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British Transport Commission: Docks and Inland Waterways Executive


Records of the British Transport Commission: Docks and Inland Waterways Executive: South Wales Docks (East): Civil Engineer's Office 1946-1957, South Wales Docks (West): Civil Engineer's Office 1949-1954,



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Administrative /​ Biographical history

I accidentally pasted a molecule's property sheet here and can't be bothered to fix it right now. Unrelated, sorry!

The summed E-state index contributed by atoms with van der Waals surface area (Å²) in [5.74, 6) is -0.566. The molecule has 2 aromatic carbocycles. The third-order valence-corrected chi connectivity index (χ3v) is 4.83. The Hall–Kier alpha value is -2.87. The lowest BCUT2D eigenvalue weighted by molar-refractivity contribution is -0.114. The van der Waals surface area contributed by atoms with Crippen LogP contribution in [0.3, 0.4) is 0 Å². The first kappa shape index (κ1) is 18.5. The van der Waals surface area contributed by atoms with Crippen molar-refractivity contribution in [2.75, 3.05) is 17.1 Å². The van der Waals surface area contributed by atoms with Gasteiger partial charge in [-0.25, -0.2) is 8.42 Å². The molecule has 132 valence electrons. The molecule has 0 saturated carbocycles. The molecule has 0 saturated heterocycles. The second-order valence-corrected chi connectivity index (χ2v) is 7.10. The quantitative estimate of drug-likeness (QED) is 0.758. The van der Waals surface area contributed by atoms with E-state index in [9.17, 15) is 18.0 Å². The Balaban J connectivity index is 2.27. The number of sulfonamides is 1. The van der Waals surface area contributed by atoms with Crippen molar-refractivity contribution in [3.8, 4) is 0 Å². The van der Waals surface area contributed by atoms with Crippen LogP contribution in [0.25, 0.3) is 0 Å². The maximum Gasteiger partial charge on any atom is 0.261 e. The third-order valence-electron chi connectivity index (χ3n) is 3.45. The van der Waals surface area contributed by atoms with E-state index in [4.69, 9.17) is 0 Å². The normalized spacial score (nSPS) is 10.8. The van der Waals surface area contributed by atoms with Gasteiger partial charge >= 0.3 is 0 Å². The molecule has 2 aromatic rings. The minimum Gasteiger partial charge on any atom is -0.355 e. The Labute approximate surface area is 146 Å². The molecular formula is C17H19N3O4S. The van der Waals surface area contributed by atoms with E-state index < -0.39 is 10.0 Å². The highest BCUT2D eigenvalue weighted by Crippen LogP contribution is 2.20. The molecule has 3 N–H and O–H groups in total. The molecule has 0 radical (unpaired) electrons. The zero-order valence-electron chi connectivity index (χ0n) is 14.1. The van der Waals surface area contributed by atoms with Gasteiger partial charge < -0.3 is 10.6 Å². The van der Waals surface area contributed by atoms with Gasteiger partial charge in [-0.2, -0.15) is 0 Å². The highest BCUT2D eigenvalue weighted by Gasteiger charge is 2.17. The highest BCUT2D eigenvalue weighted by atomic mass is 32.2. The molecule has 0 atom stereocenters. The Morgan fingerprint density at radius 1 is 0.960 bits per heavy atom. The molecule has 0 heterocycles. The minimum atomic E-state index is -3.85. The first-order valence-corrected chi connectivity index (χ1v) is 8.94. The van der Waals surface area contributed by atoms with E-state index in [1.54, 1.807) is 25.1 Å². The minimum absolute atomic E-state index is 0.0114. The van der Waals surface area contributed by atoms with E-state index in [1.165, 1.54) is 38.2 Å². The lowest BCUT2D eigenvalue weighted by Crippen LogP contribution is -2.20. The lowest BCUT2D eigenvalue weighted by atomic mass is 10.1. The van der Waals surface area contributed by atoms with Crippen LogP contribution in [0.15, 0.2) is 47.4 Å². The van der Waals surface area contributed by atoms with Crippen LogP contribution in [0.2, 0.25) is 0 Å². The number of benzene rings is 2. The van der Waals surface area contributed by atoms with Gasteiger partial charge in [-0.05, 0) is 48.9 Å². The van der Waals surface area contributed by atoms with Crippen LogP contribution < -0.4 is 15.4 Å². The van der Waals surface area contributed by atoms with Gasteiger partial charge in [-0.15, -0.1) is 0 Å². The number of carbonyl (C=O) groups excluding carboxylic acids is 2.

The Docks and Inland Waterways Executive of the British Transport Commission was set up in 1948 following the Transport Act of 1947 which nationalised most of Britain's inland transport. The Docks and Inland Waterways Executive acquired 2,064 miles of waterway as well as the Grand Union Canal Carrying Company, the Aire and Calder fleet, the Calder Carrying Company and Canal Transport Ltd on the Leeds and Liverpool Canal. It also had powers to acquire other carrying companies and in 1949 it bought Fellows Morton & Clayton. All carrying on nationalised waterways became subject to British Transport Commission licensing. The Docks and Inland Waterways Executive was divided into Headquarters, Inland Waterways, which had six divisions, and Docks, which had four divisions. Headquarters was based in Dorset Square, London and was where the Chairman Sir Reginald Hill, the secretaries, solicitor and chief financial officers were based. The Inland Waterways Divisions consisted of the North Eastern based in Dock Street, Leeds, the North Western based in Navigation Road, Northwich, the South Eastern based in Reservoir Road, Ruislip, the South Western based in the dock office at Gloucester, the Caledonian Canal based in Clachnaharry, Inverness and the Crinan Canal based in Ardrishaig. The Docks divisions consisted of South Wales Docks based in Cardiff, Humber Ports based in Hull, King's Lynn Docks based in King's Lynn and Middlesbrough and Hartlepool Docks based in West Hartlepool. The four main divisions, North Eastern, North Western, South Eastern and South Western each had divisional waterway officers, divisional engineers with district engineers working under them, divisional accountants, divisional traffic officers, estate officers and, where appropriate, dock and harbour masters. The two Scottish canals, which were taken over from the Ministry of Transport, each had an engineer/manager, while the Docks divisions each had a number of managers and engineers. The Docks and Inland Waterways Executive was faced with declining freight income, this despite an increase in traffic on the waterways system as a whole from 10 million tons to 13 million tons by 1953. Although it spent £1.5 million on maintenance arrears and plant and equipment, this was not enough and by 1953 the mileage of waterways open for traffic had fallen from 1,953 to 1,751, with two-thirds of the system working at a loss. In the 1950s there was a dramatic rise in the number of licenses issued for pleasure craft, with over 4,000 issued in 1952. This marked the beginning of the post-war expansion in cruising holidays. The Executive failed to appreciate the importance of this and although it gave advice on routes and the location of boat hiring firms it did not become an operator in its own right. In 1953 a new Transport Act was passed abolishing the executives, the Docks and Inland Waterways Executive was split into British Transport Waterways and British Transport Docks.